Dear Shafi, Thanks for the question, Explain Autoemulsification? Ans: It is also called Self-Emulsification Process. It is of two types, 1.SMEDDs: Self Micro-Emulsifying Drug Delivery Systems. 2.SEDDs: Self Emulsifying Drug Delivery Systems. Commonly,Self Emulsifying Drug Delivery Systems and Self Micro-Emulsifying Drug Delivery Systems are isotropic solutions of oil and surfactant and/or Co-Surfactant,which forms o/w emulsion/Microemulsion as the case may be,on mild agitation in the presence of water. Reference: M. Jayne Lawrencea ,*, Gareth D. Reesb ,*Microemulsion-based media as novel drug delivery systems,Advanced Drug Delivery Reviews 45 (2000) 89-121. (http://www.sciencedirect.com/science?_ob=ArticleURL&_udi=B6T3R-41V29N8-8...)

Abhishek Rathi

Abhishek Rathi's picture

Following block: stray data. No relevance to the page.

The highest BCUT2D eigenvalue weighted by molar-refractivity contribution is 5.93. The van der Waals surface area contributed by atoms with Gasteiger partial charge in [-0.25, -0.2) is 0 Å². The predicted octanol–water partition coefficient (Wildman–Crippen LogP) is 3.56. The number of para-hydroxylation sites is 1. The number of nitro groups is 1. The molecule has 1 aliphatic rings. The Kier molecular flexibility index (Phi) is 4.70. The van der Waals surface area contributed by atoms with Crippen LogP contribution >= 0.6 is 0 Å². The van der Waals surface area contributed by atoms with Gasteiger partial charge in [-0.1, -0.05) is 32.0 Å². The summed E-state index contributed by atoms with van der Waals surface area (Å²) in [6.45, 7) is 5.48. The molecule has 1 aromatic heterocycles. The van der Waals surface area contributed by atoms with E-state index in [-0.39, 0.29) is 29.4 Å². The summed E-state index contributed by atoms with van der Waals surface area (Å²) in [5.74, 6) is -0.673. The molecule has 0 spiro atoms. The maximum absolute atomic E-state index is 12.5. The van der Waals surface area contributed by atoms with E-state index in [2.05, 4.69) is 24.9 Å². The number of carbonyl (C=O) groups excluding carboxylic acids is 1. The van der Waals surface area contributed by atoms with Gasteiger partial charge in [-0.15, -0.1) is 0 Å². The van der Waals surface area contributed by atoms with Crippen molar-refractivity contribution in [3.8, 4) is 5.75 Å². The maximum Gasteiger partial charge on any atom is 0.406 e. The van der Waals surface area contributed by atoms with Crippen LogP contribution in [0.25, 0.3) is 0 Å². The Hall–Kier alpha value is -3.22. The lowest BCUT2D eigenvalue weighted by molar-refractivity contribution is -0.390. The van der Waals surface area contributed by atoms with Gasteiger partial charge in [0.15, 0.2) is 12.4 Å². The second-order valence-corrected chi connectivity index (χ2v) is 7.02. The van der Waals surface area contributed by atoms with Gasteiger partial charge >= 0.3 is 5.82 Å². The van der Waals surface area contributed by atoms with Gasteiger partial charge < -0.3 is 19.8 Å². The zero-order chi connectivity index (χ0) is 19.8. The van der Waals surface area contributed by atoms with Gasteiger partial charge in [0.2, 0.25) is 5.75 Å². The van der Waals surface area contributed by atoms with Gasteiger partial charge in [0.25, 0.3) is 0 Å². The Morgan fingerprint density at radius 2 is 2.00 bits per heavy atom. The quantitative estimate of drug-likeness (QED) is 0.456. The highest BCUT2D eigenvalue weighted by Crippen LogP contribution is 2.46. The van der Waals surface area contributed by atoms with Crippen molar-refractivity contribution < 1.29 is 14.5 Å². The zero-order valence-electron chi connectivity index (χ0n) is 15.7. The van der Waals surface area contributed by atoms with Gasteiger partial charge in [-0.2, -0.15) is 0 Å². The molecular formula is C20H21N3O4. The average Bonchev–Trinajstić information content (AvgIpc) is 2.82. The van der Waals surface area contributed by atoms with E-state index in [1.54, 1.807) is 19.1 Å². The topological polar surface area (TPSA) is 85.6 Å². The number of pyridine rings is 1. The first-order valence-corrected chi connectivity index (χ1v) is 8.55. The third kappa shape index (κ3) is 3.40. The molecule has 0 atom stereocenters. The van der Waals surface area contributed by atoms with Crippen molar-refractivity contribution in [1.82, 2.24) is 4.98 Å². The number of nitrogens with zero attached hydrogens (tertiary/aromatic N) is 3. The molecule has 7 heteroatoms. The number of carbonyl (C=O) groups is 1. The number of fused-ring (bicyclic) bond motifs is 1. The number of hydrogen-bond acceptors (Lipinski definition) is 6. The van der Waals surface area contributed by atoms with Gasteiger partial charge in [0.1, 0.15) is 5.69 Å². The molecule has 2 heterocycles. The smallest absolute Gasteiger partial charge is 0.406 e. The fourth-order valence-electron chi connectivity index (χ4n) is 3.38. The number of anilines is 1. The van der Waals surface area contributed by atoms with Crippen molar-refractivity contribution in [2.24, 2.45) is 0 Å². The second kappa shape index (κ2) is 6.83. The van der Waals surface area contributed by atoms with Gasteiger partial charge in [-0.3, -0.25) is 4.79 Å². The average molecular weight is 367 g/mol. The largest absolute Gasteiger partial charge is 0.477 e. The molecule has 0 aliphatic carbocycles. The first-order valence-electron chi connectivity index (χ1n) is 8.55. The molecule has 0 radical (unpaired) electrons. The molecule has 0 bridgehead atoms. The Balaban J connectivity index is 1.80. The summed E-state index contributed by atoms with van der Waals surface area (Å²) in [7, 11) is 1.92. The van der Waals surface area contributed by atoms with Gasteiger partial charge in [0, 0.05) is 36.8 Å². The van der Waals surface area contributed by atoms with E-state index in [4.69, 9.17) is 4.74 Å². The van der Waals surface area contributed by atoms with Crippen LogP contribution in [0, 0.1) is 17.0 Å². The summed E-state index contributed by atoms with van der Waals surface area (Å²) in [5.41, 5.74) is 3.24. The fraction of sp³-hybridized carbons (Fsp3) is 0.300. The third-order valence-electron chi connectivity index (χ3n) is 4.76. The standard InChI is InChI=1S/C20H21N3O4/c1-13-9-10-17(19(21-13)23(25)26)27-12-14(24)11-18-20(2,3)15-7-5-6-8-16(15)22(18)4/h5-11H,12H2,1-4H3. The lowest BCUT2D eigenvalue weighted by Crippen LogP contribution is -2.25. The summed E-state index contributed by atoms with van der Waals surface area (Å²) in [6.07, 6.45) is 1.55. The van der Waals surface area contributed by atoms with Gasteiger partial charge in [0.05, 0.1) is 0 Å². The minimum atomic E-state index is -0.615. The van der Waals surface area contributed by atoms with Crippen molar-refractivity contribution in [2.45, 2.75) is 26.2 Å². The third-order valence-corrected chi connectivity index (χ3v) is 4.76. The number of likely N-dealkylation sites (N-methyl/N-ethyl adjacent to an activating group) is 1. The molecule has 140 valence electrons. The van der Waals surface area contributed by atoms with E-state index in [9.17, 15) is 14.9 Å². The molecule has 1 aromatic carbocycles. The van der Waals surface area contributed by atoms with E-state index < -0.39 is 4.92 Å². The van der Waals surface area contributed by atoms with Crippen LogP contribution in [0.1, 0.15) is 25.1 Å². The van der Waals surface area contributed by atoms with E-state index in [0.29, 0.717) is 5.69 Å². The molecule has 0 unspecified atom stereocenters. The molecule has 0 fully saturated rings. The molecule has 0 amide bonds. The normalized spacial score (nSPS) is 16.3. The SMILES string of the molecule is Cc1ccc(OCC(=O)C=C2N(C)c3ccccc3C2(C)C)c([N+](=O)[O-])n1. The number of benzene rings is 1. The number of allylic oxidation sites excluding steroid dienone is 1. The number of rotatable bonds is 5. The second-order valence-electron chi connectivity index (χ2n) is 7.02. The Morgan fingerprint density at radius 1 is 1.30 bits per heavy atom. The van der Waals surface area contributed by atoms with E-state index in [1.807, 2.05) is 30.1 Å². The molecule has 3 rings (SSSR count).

Thanks for the question, Answer: For the treatment of eye diseases,drugs are essentially delivered topically. O/W microemulsions have been investigated for ocular administration to dissolve poorly soluble drugs to increase absorption and to attain prolong release profile. The microemulsions containing pilocarpine were formulated using lecithin, propylene glycol and PEG 200 as co-surfactant and IPM as the oil phase.The formulations were of low viscosity with a refractive index lending to ophthalmologic applications. Microemulsions can be sterilized by filtration and their production is relatively simple and inexpensive. Because of these properties, they have attracted a great interest as drug delivery vehicles (1,2). Microemulsions can be applied as liquid membrane carriers to transport lipophilic substances through an aqueous medium or to carry hydrophilic substances across lipoidal medium. Reference: 1.ANNA RADOMSKA-SOUKHAREV* and JOANNA WOJCIECHOWSKA,MICROEMULSIONS AS POTENTIAL OCULAR DRUG DELIVERY SYSTEMS: PHASE DIAGRAMS AND PHYSICAL PROPERTIES DEPENDING ON INGREDIENTS,Acta Poloniae Pharmaceutica n Drug Research, Vol. 62 No. 6 pp. 465n471, 2005 (http://www.ptfarm.pl/pub/File/wydawnictwa/acta_pol_2005/acta6_2005/pdf-y...) 2.Mrunali R. Patel,Microemulsions : As Novel Drug Delivery Vehicle (http://www.pharmainfo.net/reviews/microemulsions-novel-drug-delivery-veh...)